permutation and combinations.

As mentioned above this doesn't test all of the maths national curriculum
(ages 5-16); only problem solving (eg how many 15 seater minibuses are needed
to transport 50 people), measure, shape & space (eg perimeters, area, volume,
conversion of units, co-ordinates), data handling (eg pie charts, median, mean,
mode, probability).

On the basic board you also have the following twists:
Pink "quick quiz" squares - 5 very easy addition/subtraction questions timed -
with strength awarded according to accuracy and time taken
Grey "stocks" squares - if you land on this you can't escape until you've
correctly answered a question
Green "start" square - pass this to get bonus strength (just like "GO" on a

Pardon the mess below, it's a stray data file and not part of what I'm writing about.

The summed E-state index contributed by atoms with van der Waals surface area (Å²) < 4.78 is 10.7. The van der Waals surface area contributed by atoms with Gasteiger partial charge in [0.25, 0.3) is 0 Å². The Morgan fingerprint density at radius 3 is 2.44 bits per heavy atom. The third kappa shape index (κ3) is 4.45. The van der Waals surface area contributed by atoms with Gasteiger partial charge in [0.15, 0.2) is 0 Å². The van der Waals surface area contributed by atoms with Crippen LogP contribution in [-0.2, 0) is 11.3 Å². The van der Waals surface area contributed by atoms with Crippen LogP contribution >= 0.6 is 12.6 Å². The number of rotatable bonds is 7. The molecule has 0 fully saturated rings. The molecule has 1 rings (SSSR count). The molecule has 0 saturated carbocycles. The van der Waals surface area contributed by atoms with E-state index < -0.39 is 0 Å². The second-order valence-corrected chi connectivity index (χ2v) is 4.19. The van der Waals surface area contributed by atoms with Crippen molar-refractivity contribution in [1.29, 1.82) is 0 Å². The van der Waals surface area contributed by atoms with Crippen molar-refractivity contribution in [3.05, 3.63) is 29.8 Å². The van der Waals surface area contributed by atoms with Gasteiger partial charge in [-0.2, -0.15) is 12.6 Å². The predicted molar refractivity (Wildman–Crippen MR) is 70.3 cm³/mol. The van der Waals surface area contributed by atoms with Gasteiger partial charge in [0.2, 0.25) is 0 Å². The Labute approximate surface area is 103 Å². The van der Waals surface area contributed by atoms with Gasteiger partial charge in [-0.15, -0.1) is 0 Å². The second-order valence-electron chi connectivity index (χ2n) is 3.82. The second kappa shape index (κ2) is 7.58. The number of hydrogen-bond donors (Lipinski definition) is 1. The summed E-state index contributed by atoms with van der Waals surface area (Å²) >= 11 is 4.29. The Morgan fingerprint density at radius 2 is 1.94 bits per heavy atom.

monopoly board)

The advanced boards also have:
Different coloured squares award different strength for questions (OK not that
great - but more tactics required)
Boost squares (gain all the strength lost by players)
Chance squares (gain/lose strength or move randomly around the board)
Random direction squares
Shops where you can buy (by spending strength) one of 10 gadgets which include
pony (adds 2 to each die roll), spinach (triples the strength reward from a
question) and villain (chance to steal strength, courage or gadgets off of
another player). But gadgets don't count towards the final courage tally so
tactical decisions need to be made...

Whilst there are limited questions at the very lover age range (about 30ish) I
have yet to exhaust the other levels.

The excellent parent options allow instant statistics to be displayed showing
questions correct 1st attempt, correct 2nd attempt and incorrect as well as
overall % correct. Clicking on any of them details the question concerned.

Little niggles and they are little: some of the clip art is a bit naff, when I